When: February 3
In partnership with Howard County Library System, Archivist Erin Berry will give a virtual tutorial focused on navigating the collections of Columbia Maryland Archives. Berry will guide participants through the search and request process, highlighting the new Black History Month online exhibit and subject guide. Learn more and register here.
Celebrating the Art of Self-Care Gallery Show
When: February 10- 28
Where: Columbia Art Center
In celebration of Black History Month, Columbia Art Center Galleries is showcasing the talents of local black artists in a show inspired by the 2022 Black History Month theme, “Black Health and Wellness.” Pieces include overall wellness and inspirations of managing through the pandemic. Learn more here.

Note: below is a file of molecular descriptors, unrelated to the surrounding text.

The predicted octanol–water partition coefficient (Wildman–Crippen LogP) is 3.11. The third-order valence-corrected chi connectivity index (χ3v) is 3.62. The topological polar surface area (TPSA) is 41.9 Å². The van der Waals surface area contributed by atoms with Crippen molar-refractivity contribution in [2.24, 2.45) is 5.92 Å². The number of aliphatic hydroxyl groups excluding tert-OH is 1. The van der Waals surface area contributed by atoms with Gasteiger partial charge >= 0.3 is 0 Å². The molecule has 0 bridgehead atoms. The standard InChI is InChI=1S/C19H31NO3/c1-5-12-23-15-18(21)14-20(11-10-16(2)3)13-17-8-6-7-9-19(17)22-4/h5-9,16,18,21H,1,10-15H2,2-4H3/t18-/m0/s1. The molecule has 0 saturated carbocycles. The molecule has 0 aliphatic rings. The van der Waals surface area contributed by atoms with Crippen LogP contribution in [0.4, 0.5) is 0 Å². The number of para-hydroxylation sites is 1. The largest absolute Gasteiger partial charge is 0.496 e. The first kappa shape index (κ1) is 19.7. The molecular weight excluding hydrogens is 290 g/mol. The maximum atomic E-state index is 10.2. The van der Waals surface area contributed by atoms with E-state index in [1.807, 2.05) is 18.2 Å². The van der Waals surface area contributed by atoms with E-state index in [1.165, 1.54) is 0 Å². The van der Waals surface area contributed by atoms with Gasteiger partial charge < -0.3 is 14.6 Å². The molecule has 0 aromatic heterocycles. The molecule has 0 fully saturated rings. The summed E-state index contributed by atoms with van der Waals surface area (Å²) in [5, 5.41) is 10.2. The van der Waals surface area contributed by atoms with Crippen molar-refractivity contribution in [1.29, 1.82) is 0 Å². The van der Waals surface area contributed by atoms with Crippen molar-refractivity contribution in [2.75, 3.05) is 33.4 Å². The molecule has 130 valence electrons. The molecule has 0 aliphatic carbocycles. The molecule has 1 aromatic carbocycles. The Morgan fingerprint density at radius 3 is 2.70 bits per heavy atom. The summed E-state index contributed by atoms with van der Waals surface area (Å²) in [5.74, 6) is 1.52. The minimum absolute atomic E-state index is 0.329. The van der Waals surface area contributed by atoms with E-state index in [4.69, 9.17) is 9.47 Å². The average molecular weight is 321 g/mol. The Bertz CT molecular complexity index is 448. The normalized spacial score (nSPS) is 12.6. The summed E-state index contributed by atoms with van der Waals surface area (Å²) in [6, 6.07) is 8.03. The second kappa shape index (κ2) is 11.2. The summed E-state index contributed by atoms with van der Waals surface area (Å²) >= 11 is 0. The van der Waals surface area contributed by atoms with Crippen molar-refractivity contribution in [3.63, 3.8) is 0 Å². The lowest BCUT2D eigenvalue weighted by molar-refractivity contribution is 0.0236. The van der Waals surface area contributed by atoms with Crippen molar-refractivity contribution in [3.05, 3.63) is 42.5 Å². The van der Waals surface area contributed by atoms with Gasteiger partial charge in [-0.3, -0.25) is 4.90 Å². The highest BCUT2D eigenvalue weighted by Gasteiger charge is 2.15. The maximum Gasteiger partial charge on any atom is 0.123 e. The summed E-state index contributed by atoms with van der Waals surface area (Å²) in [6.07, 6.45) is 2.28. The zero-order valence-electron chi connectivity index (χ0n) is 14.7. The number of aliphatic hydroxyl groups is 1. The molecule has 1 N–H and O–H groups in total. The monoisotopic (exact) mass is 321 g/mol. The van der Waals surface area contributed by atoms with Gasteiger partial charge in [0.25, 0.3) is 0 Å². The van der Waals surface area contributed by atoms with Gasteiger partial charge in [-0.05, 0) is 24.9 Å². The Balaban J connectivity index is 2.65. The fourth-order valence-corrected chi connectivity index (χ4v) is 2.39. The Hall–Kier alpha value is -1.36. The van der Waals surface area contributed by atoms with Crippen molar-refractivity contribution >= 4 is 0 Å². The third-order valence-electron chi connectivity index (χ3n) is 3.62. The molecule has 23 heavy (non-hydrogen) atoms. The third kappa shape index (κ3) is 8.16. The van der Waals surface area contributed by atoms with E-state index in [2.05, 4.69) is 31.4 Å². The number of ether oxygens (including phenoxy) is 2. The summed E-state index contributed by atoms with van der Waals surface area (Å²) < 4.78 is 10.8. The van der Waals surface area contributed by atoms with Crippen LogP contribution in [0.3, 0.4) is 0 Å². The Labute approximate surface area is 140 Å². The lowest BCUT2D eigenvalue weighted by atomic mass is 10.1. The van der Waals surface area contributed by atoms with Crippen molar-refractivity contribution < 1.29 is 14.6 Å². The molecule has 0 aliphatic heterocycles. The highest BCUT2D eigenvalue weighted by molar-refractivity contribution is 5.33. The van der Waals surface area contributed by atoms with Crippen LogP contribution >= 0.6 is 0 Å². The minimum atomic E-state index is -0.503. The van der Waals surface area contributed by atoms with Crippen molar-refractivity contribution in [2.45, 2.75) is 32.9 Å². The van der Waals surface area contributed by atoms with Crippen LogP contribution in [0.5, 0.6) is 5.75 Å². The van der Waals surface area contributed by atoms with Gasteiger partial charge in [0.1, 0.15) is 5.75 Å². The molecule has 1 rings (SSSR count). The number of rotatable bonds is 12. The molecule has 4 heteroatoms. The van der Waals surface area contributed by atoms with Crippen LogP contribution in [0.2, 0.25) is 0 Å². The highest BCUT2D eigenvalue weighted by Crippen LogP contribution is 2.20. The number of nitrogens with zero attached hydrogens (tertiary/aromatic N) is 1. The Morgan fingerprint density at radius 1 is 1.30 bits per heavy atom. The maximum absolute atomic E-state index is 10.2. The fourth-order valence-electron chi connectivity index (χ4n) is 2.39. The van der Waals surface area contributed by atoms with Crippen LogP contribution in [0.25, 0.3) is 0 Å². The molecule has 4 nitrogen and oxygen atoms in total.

Living Histories: Rising to Leadership in Howard County
When: February 28, 7-8pm
Where: Equity Resources Center at the Howard County Central Branch Public Library
In honor of Black History Month, the Columbia Association, the Howard County Center for African American Culture and the Howard County Library System invite you to listen to the personal journeys of Black leaders in our community, including opening remarks from Calvin Ball, Howard County Executive. Hear what pivotal moments led them to lead in their path to public service.
Guest speakers include:
Tonya Aikens, President of the Howard County Public Library System
Dr. C Vernon Gray, First African American Howard County Council
Daria Willis, President of Howard County Community College
Register to attend the event here.
Community and Partner Events
Dr. Carter G. Woodson: The Origins and Significance of Black History
When: February 8 and February 15
Where: Virtual (two-part series)